Ms Bu and her colleagues went to Taiwan earlier this year and noticed the citizens sort their garbage before dumping it. "The way Taiwanese manage the trash is very different from us and is very eco-friendly," noted Ms Bu. She added that garbage chutes in HDB flats have made life too easy for Singapore residents. Everyone, including herself, tends to conveniently dispose garbage down the chutes. Very few residents would take time to sort their garbage and place the recyclables in their neighbourhood recycling bins.

Having realized the urgency of environmental conversation, Ms Bu declared, "Now I know where to send my recyclable items – to Tzu Chi."

Making a resolution and keeping it

Mr Desmond Peh, the founder of Just Education Pte Ltd which has 19 tuition centres islandwide, first visited Tzu Chi headquarters in Hualien, Taiwan under the arrangement of the Singapore Tzu Chi Enterpreneurs Group in 2006.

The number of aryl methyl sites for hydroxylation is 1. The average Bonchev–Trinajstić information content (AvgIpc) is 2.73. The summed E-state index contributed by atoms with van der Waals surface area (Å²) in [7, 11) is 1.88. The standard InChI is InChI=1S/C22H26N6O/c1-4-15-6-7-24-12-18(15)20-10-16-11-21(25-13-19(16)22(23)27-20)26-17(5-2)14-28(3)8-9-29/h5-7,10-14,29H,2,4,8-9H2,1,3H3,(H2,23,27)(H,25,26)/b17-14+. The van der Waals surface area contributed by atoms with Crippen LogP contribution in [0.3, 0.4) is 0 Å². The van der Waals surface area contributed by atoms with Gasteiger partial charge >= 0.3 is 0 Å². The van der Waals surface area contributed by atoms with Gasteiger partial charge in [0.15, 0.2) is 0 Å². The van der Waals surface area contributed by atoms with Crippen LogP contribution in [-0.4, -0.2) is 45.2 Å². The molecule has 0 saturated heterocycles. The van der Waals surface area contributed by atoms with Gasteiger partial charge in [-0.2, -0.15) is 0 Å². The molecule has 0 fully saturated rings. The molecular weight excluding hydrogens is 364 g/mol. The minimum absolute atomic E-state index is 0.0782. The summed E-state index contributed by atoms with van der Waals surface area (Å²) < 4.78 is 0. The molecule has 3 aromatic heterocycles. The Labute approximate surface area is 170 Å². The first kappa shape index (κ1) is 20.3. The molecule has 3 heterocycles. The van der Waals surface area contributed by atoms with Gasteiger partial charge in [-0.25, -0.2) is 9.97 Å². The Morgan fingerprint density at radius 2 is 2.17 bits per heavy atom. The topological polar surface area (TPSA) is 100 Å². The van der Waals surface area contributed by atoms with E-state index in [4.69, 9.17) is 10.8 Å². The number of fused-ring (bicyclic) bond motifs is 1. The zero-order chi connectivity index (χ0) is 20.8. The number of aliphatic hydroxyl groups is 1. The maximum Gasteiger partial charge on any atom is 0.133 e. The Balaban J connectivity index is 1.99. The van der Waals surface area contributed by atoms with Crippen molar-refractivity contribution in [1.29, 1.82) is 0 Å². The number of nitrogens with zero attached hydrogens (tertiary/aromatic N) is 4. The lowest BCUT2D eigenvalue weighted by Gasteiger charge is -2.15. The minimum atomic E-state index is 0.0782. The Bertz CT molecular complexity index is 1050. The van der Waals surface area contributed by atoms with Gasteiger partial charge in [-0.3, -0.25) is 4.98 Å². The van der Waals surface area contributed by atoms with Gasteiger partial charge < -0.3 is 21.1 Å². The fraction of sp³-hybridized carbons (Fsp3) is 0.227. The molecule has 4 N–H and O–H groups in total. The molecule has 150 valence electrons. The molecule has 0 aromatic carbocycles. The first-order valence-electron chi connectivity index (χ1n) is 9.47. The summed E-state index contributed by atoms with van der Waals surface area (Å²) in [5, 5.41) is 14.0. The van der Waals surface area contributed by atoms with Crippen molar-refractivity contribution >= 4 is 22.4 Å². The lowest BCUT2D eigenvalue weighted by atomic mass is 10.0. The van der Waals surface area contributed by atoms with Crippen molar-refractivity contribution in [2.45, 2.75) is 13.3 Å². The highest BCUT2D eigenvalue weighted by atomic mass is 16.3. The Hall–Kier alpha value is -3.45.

Mr Peh had also been to Tzu Chi Indonesia Branch, the permanent housing community built for the Indonesian poor, and also the Nurul Iman Islamic Boarding School in Jakarta where he witnessed Tzu Chi's well-knit organization and the dedication of its worldwide volunteers.

Mr Peh and his wife soon joined Tzu Chi as its volunteers. Mrs Peh first volunteered with Tzu Chi Singapore's Great Love Mother team, involving in inculcating Master Cheng Yen's Jing Si Aphorism and good moral values among primary school students. Influenced by the environmental concept constantly heard in Tzu Chi, Mrs Peh began promoting recycling measures in the Just Education tuition centres and even suggested to her husband to bring their staff to Tzu Chi to learn about environmental conversation and recycling.

Hence, on the afternoon of 26 October, 55 management and educational staff from Just Education arrived at Jing Si Hall, Tzu Chi's chapter house at Pasir Ris. During the three-and-a-half-hour visit, five conveners from Tzu Chi Entrepreneurs Group set aside their business to guide the participants through the programmes.